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Trans-Pacific trade deal poses ongoing questions

Update: December, 05/2013 - 09:43
The local market will be opened after Viet Nam is officially admitted into the Trans-Pacific Partnership Agreement (TPP), Tran Quoc Khanh, Deputy Minster of Industry and Trade, told Tuoi tre (Youth) newspaper.

Recently, some people have expressed anxiety about problems that might arise when Viet Nam is admitted to the TPP. As the head of the negotiating team, what do you think about the "gains" and "losses" Viet Nam will see when it becomes a full member of the TPP?

When participating in any trade agreement, all countries have to think of how to balance their rights and obligations, or find the balance between the "gains" and "losses". That's only a rough concept.

In reality, sometimes what we think of as a "loss", turns out to be a "gain". For example, the loss of a company, or even of a whole sector, becomes a "gain" for the national economy.

That's why, before deciding which scenarios we'll use during negotiations, the government always come up with an overall assessment. So, by now the government's plan is the lode star for us to follow.

Did we really make concessions during the negotiations on garment textile exports by accepting reforms for State owned enterprises (SOEs)?

During the negotiations, we strictly followed the government's plan and paid special attention to the overall balance. That means we didn't have to go into small details to accept the SOEs reforms, in exchange for "textile" exports or "beef" for "leather shoes".

The current SOEs restructuring process is taking place very slowly. Do you think that it will impede the negotiating process?

No, I don't think so. The TPP does not require us to eliminate or equitise the SOEs. The agreement accepts the right of each member country to have their SOEs.

However, the agreement requires that the SOEs must follow the "rules of the game" when they compete in the market with enterprises from other economic sectors. This is the basic orientation guiding the SOEs reform in our country.

What will happen to the issue of government procurement when a level playing field is applied to all enterprises, be them Vietnamese, joint ventures or foreign enterprises?

Three criteria are required when the government procurement market is to open to all entities. First, which government agency has to open international bidding during their procurements.

Second, the value of packages that require international bidding. And finally, what kinds of commodities or services will require international bidding.

Though the negotiations have not yet been concluded, the three criteria mentioned above are an indication that not all government procurements have to open to international bidding - for example, procurements for national security or defence. In addition, this is the first time Viet Nam opens the government procurement market to the outside world.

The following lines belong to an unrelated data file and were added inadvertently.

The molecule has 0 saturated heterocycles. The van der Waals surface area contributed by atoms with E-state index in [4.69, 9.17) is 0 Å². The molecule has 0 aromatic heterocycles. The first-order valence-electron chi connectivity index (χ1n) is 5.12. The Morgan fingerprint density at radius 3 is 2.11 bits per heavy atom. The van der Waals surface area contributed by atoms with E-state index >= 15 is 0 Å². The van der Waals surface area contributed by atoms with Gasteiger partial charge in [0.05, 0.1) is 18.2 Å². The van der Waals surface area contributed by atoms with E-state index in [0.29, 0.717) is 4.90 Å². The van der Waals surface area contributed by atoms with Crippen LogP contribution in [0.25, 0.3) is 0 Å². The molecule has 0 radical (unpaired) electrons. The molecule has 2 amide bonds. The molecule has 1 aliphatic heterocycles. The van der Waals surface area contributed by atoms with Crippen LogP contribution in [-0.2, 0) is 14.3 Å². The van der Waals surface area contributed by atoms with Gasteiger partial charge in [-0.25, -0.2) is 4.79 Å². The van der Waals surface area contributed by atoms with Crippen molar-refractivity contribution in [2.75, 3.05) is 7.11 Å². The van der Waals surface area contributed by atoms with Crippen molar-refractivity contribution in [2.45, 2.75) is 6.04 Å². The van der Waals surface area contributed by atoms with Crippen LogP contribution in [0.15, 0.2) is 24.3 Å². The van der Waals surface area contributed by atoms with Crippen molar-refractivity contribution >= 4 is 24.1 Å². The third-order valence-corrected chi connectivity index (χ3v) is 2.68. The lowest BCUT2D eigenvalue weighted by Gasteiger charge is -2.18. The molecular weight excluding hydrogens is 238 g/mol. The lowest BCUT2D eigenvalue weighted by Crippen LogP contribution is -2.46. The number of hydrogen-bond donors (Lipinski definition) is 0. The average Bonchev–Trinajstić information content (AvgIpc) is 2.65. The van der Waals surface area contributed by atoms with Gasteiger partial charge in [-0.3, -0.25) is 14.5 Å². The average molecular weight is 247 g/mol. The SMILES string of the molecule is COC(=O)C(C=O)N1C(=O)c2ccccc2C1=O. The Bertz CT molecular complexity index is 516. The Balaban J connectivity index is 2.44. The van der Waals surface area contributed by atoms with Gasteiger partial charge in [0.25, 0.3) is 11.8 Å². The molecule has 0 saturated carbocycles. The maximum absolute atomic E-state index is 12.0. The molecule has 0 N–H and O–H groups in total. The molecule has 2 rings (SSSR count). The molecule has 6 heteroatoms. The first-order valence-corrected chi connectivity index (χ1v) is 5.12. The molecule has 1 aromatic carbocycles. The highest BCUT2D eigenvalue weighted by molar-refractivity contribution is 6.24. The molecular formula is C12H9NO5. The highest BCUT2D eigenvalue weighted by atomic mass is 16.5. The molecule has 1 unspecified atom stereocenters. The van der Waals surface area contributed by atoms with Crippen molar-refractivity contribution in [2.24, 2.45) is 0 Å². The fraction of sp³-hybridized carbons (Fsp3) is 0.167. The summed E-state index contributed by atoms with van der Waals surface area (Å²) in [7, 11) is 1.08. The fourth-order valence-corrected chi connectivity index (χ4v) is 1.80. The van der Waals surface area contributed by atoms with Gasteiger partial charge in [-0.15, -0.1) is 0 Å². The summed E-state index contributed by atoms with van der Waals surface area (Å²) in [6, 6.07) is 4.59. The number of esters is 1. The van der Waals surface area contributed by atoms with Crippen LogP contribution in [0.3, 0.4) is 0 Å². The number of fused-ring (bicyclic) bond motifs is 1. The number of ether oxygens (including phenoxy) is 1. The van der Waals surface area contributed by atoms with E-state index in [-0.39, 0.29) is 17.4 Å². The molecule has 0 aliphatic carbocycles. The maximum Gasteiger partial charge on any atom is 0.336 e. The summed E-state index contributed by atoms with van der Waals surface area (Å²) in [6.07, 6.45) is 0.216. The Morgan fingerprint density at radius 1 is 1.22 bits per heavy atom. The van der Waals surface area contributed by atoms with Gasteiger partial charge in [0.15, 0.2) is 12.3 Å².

So during the negotiation, we will ask for a delay in the implementation to help Vietnamese enterprises have time to prepare and adjust to the new environment.

Which technical barriers, including the "economic needs test", will be lifted when Viet Nam becomes a TPP member?

Sorry, I can't answer this question as the negotiation is still going on. But all I can say now is that it depends on the overall balance.

Of course, we will give priority to the rights of Vietnamese enterprises and more employment to our working people. And especially the legitimate rights of Vietnamese consumers to have access to the good and civilised distribution service.

In the past, the principle of a fair playing field was a guiding principle during the negotiations. But by now, the developed countries have made concessions on this point. What was the reason leading to such a big change by developed nations?

All leaders of TPP members have accepted the diversity of different levels within the bloc. This is the foundation for developing countries, particularly Viet Nam, to come up with a proposal to have a road map to implement some of its commitments.

Whether the road map will be utilised to its best or not, it all depends on us. If we are pro-active, the road map will become a good "buffer zone", helping us to adjust to the new environment and requirements.

However, if we are in a "passive position", the road map will be null and void. Lessons from the past have shown that if the road map covers a long period of time, sometimes it will have an adverse effect. As in such a situation, people often think "we still have plenty of time". When the implementation time comes, people are in a hurry. But it is too late!

How do you evaluate the successful level of the most recent round of negotiations?

The last round of negotiations in Bali, Indonesia, were the negotiations between 12 ministers. Vu Huy Hoang, Minister of Industry and Trade, was among the participants. The meeting lasted three days and it ended successfully.

I must admit that the negotiations between the ministers were very tough and frank. They touched upon very small details.

However, the three day meeting has helped them further understand each other. They agreed to meet each other some time later this month. I pin my hopes on the upcoming ministerial meeting of the 12 ministers also being a success. — VNS


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